Ralph Canine

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Ralph J. Canine
Ralph Canine, official military portrait.jpg
Ralph Canine
Born(1895-11-09)November 9, 1895
Flora, Indiana, US
DiedMarch 8, 1969(1969-03-08) (aged 73)
Washington, D.C., US
AllegianceUnited States
Service/branchUnited States Army
Years of service1917–1957
RankLieutenant General
Commands heldNational Security Agency
Armed Forces Security Agency
1st Infantry Division
Battles/warsWorld War I
World War II
AwardsArmy Distinguished Service Medal (2)
Silver Star
Legion of Merit

Ralph Julian Canine (November 9, 1895 – March 8, 1969) was a lieutenant general in the United States Army and the first director of the National Security Agency.

Early life and education[edit]

Canine was born in 1895 in Flora, Indiana, one of two children of the local superintendent of schools. When he left home he was intent on being a doctor, and had completed pre-med studies at Northwestern University when he entered the United States Army during World War I and was commissioned a second lieutenant.

Military career[edit]

Canine (right) becoming the first Director of the National Security Agency in 1953

Canine served in various combat posts in France during World War I, and elected to stay in the army after the armistice was signed in 1918. The interwar period was his education, when he traveled from one army post to another, filling just about any job that was vacant. When World War II broke out, Canine was well fitted for responsibility. He became the chief of staff for the XII Corps, which served in General George S. Patton's Third Army during its race across France in 1944. After the war he was rewarded with command of the 1st Infantry Division.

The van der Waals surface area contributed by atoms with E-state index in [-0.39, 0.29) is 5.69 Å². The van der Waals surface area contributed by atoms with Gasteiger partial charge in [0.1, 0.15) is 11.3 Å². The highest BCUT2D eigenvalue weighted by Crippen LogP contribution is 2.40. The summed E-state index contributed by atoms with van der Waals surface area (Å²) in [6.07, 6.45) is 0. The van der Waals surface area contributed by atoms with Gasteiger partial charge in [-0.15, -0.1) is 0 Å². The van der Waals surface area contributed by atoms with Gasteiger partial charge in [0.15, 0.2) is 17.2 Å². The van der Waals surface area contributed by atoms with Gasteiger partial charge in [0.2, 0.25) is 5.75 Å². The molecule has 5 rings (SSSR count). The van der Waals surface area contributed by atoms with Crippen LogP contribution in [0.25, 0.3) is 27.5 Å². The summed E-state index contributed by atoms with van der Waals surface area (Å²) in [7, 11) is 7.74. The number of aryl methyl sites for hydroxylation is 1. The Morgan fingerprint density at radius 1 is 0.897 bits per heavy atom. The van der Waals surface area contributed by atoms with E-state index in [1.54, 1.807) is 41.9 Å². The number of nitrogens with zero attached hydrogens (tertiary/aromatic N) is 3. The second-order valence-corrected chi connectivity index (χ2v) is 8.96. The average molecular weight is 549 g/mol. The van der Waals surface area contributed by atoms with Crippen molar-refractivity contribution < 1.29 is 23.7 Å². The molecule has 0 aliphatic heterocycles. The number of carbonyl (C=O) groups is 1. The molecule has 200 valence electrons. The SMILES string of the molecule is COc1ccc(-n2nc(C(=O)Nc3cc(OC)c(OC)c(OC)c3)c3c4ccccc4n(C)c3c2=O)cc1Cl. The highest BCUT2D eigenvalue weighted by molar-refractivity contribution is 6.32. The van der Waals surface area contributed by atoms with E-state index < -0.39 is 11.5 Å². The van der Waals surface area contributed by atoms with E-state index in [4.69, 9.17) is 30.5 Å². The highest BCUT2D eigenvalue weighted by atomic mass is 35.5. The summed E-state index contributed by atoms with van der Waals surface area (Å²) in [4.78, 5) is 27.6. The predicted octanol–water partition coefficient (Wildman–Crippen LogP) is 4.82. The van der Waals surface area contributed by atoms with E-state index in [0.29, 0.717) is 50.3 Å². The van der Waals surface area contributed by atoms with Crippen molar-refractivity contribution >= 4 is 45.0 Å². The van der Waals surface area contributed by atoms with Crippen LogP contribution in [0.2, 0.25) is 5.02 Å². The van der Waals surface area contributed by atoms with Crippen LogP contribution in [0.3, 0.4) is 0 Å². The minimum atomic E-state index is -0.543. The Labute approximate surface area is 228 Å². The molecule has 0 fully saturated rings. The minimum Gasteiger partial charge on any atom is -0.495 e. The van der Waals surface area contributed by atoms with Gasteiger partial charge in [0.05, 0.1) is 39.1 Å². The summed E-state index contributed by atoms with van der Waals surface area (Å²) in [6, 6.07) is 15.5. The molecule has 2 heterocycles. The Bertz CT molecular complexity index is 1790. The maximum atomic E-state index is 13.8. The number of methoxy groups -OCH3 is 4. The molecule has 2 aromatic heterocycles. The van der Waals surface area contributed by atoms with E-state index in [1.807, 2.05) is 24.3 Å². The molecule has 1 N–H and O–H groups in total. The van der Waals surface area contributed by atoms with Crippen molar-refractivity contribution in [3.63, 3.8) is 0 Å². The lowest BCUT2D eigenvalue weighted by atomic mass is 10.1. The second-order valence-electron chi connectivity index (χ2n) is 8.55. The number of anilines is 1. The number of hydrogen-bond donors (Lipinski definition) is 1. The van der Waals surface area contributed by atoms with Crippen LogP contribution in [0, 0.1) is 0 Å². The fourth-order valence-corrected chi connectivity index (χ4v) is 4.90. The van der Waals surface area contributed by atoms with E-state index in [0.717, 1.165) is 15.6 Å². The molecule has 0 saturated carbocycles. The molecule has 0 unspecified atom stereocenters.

In 1951 Canine became director of the Armed Forces Security Agency, which was America's first tentative step toward cryptologic unification. He was there long enough (one year) to see what the organization lacked. When President Harry S. Truman created the National Security Agency in 1952, Canine continued as its first director. He died unexpectedly of a pulmonary embolism in March 1969. He was buried in Arlington National Cemetery.[1]


External links[edit]

Government offices
New office Director of the National Security Agency
Succeeded by